Would you believe…2003? It’s an Anglican Catholic Our Lady of Walsingham Church near Houston.
And this one below? 2008. It’s St. John Neumann Catholic Church in Farragut, Tennessee.
Both are part of a growing trend toward more traditional church architecture, according to this piece in the National Catholic Register:
“That is an enormous change from 10 years ago,” said architect Ethan Anthony of HDB/Cram & Ferguson Architects of Concord, Mass. “I’ve seen it go from nobody even thinking about this to it becoming kind of a cause. It’s a big deal things are happening.”
The trend pushes against the modernist architecture that frequently typified church construction in the second half of the 1900s — and returns to design seen in the first half of that century. In the United States, traditional architecture gave rise to churches such as St. Florian in Hamtramck, Mich. Built with a penny campaign and dedicated in 1928, it is a “most spectacularly huge,” Gothic church, according to Anthony.It is as much statement as it is stature. St. Florian was designed by renowned Boston architect Ralph Adams Cram (a founder of Anthony‘s firm). The St. Florian website notes that “Cram rebelled against the hard-nosed social Darwinism of the Industrial Age and sought to reclaim the beauty and spiritual values of the cathedrals of the Middle Ages.”
Not long thereafter, though, such churches became a thing of the past.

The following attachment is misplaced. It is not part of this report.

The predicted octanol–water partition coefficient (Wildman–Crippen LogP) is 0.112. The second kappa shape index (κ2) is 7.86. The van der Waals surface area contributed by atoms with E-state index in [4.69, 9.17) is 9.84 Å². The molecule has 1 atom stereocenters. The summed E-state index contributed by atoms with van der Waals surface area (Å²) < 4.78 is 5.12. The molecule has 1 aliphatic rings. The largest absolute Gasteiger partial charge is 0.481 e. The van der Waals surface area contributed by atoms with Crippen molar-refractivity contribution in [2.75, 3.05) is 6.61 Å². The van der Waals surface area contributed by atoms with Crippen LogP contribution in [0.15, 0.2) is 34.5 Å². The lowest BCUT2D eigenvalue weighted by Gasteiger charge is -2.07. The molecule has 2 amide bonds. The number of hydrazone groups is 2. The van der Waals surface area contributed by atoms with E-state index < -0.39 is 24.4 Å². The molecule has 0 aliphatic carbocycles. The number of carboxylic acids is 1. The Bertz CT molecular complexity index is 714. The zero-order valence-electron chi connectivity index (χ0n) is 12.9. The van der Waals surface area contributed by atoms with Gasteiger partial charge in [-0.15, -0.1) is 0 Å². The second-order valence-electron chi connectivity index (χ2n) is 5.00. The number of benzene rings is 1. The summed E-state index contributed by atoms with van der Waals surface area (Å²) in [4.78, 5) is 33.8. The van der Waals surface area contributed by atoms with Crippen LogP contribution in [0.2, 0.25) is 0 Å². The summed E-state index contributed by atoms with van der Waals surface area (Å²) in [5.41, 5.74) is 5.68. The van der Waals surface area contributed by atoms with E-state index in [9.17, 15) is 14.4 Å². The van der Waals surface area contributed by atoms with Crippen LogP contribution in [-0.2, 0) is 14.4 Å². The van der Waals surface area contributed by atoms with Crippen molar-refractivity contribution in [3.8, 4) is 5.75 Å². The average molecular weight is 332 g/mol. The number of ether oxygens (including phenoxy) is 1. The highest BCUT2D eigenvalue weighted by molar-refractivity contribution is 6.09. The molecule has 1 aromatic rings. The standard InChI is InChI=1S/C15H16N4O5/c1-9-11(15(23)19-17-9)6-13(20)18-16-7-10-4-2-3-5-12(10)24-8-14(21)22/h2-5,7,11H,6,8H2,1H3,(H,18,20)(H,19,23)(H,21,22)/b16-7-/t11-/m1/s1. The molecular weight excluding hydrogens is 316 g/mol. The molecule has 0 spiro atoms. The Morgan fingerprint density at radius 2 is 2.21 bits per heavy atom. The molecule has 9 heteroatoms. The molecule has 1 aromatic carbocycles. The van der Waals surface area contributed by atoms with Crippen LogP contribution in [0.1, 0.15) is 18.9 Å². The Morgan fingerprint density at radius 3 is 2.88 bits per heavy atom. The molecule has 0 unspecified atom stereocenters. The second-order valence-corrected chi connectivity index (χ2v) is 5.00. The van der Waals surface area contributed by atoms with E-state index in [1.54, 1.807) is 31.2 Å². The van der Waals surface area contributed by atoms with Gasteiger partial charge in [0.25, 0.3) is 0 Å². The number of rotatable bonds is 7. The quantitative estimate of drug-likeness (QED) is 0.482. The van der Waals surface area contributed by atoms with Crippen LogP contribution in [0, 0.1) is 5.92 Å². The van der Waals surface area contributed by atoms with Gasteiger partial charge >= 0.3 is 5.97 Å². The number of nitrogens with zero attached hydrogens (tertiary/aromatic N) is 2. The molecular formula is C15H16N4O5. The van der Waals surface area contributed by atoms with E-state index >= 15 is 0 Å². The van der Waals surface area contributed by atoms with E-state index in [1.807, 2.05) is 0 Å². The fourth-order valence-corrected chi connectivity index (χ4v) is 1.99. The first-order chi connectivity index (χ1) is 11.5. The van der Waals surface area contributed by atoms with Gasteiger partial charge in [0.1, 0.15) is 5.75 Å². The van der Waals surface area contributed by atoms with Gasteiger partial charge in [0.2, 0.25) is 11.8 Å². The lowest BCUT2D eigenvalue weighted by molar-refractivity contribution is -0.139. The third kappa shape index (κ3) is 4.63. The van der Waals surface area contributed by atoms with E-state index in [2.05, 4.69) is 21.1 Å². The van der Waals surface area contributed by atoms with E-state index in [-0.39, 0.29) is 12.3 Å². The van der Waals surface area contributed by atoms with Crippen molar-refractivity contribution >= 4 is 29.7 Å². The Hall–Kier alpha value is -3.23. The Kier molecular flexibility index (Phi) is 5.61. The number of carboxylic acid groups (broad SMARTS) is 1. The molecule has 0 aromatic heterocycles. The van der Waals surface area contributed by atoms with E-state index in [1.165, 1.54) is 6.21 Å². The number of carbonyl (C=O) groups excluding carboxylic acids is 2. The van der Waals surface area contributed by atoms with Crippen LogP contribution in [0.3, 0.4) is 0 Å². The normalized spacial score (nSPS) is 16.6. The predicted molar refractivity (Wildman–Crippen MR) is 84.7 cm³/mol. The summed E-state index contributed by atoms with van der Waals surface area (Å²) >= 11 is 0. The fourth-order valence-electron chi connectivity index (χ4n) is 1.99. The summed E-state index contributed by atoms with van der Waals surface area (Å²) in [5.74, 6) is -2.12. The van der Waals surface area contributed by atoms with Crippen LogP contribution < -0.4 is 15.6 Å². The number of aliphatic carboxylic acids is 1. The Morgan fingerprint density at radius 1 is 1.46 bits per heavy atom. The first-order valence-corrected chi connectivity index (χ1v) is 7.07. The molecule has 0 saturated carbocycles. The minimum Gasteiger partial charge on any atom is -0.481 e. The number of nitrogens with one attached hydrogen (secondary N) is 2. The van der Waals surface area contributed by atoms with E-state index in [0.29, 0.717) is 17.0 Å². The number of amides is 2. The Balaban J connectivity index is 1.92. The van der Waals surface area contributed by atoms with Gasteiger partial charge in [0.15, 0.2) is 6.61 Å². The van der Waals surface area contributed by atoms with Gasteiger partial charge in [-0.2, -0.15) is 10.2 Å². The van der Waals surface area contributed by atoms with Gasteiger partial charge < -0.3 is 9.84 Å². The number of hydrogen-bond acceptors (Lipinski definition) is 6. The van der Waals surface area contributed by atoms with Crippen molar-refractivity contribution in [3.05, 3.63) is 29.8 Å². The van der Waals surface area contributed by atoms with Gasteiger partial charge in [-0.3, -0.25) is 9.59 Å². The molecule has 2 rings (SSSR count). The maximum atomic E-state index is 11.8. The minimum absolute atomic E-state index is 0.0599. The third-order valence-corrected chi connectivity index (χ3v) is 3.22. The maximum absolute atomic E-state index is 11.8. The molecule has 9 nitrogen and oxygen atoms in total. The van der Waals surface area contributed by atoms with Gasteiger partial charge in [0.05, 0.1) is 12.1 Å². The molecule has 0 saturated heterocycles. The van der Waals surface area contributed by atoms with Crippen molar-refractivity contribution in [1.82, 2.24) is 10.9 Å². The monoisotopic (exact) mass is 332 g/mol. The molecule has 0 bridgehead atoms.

First the Depression strapped parishes and put church construction projects on hold, Anthony said. World War II caused another interruption, and Anthony said men returned from the war “really in love with science.” That, he added, coincided with “a huge secularization, even in the Catholic Church.”
Architecture, meanwhile, began to emphasize “basic, simple, modern, straightforward” design. More changes were sparked by Vatican II, especially the document addressing art in churches, Sacrosanctum Concilium. That document, though primarily about the reform of the liturgy, also spoke about church architecture. Some church designers, though, went farther than the document itself.
“People within the various dioceses in the United States seized up on that because they wanted to promote modern architecture in the Catholic Church and said, ‘Well, Vatican II said we have to tear out all this old furniture because it’s old,’” Anthony said. “What a terrible destruction happened.”
Duncan Stroik, an architect in South Bend, Ind., said, “The misinterpretation of Vatican II was like Pandora’s box in which architects and clients thought that it meant anything goes. Anything as long as it was not traditional styles.”